The Adventures of Mao on the Long March
The Marathon Reading of Mao took place on December 4, 2011. It was reviewed in The Observer and the Wall Street Journal (subscription required). The event was also blogged and photographed by Philip Turner.
See the Mao Marathon website for more details and reviews.
Released in 1971, Tuten’s satire offers a multilayered narrative of the Long March and of Mao himself while also tackling numerous themes (aestheticism, sexism, etc.). Everyone from Hemingway to Greta Garbo somehow is worked into the plot. More for the lit crowd. Copyright 2005 Reed Business Information.
[A]n artful pastiche of parody, surprising quotations, startling juxtaposition, teasing incongruity, and shrewd illumination of the knotted contradictoriness of the Western aesthetic tradition. Tuten makes subtle and productive use of the strategies of focus and composition which are traditionally the property of the visual arts.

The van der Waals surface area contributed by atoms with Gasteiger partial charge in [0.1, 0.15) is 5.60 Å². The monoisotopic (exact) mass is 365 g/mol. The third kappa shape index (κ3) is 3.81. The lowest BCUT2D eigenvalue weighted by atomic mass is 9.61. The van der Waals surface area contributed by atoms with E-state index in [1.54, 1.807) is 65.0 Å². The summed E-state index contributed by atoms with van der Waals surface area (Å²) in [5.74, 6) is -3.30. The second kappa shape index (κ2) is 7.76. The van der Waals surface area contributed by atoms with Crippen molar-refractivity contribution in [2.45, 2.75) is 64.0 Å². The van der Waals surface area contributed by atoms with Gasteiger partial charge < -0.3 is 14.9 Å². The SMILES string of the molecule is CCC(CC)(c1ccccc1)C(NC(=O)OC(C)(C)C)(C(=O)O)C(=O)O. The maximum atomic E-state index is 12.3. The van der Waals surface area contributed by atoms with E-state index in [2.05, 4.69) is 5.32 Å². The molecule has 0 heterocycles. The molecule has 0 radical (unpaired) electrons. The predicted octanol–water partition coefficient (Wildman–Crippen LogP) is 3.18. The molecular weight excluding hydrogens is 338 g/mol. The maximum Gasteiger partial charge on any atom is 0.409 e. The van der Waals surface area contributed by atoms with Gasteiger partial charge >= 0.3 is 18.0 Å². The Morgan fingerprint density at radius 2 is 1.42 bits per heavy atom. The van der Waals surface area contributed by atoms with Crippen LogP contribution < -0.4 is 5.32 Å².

The Adventures of Mao on the Long March provides an intelligent, taut, and entertaining change from conventional novels. It’s substance is satisfyingly solid and satisfyingly mysterious.
A violently hilarious book….soda pop, a cold towel, a shady spot under a tree for culture-clogged foot soldiers on the American long march.
Almost too good to be true.
—The New York Times